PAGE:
BATH & BODY PRODUCTS: 1-3% is considered the general "skin safe" ratio for lotions, creams, bath salts, fizzies, scrubs, body butter, salves, shampoo, conditioner, body spray, shower gel, etc.
COLD PROCESS (CP) SOAP: 0.7 - 1 oz per lb. Delicate florals should be batched at cool temps.
If a fragrance doesn't note it's compatible in HP, is it? Typically, if it's CP compatible, then yes, it's HP compatible. Usually, the exception is fragile florals (jasmine, gardenias, etc) and essential oils. Add fragrance oils last, after the cook phase or at trace and right before pouring into mold...this way there is less evaporation from the prolonged heat. However, you must stir this rather thick mixture very thoroughly.(For both Hot process in the oven, in a pot, or in a crockpot).
FIXING A SEIZE! Hot-Process is a great way to fix a CP seize in the pot.
Hot processing on the stove or in a double boiler setup to save a seized batch. You will typically need to add an extra ounce of water per lb of soap to make it easier to stir and to smooth into your mold, but this is an excellent way to fix a batch that has seized. You don't want to "cook" the bottom of your pot, so keep heat very low or use a double boiler to ensure your soap doesn't burn. Add your extra water and heat; it will go into the gel phase fairly quickly and only needs to "cook" a little longer to make pouring into the mold easier. It will not be liquid like CP soap, but it should be made fluid enough to smooth into a mold without lumps and air bubbles. Patience here is the key, as you will need to cure as long as with CP simply to allow the extra water to evaporate fully. You may choose to use less water to get a harder bar faster, BUT this will result in a thicker "glob" of soap that will be difficult to smooth into your mold, so the final texture of your soap may suffer.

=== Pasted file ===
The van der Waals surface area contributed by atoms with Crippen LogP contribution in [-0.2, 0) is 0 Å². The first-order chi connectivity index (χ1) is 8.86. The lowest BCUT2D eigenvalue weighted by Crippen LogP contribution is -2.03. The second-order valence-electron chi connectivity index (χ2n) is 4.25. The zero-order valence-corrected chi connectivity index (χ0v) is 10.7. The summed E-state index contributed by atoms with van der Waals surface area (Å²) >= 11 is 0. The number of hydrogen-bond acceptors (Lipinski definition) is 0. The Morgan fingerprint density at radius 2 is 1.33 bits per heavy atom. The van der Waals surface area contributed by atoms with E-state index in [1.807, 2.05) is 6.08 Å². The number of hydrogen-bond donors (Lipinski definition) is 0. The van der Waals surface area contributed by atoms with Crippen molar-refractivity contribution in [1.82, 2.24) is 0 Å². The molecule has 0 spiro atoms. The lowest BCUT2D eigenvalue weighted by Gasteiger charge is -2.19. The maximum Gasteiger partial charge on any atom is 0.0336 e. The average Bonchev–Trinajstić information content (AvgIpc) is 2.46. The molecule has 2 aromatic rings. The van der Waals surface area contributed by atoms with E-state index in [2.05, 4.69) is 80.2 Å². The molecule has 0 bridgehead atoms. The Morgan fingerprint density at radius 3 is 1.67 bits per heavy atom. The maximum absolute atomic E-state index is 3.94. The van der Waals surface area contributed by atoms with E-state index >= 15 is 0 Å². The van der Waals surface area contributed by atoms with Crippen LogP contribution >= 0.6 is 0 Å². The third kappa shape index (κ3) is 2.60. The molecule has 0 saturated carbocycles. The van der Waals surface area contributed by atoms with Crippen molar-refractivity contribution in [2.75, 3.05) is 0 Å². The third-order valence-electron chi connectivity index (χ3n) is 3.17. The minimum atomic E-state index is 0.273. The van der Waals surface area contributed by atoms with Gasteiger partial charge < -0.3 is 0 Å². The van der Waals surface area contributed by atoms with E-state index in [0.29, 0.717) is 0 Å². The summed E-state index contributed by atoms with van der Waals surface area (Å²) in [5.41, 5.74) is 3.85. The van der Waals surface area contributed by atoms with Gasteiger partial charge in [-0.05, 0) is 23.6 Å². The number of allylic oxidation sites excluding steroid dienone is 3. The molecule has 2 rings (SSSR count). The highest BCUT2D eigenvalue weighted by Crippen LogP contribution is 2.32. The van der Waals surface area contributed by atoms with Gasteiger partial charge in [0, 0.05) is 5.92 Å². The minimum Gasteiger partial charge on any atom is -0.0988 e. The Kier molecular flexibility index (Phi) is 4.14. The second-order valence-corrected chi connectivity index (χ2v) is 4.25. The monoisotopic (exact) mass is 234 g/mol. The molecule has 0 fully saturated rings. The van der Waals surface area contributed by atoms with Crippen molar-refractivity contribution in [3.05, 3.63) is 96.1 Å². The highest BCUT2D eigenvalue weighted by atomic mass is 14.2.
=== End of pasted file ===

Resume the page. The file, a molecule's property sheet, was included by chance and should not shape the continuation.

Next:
MELT & POUR (MP) SOAP: 1 TBS per lb, up to .5 oz per lb or 1-3%
PARAFFIN WAX: 1 oz per lb. (Average usage of fragrance oil is approx. 6 - 7% per lb.)
SOY WAX: 1 oz per lb. unless otherwise noted
Note: The above are general guidelines. Individual testing and formulating is necessary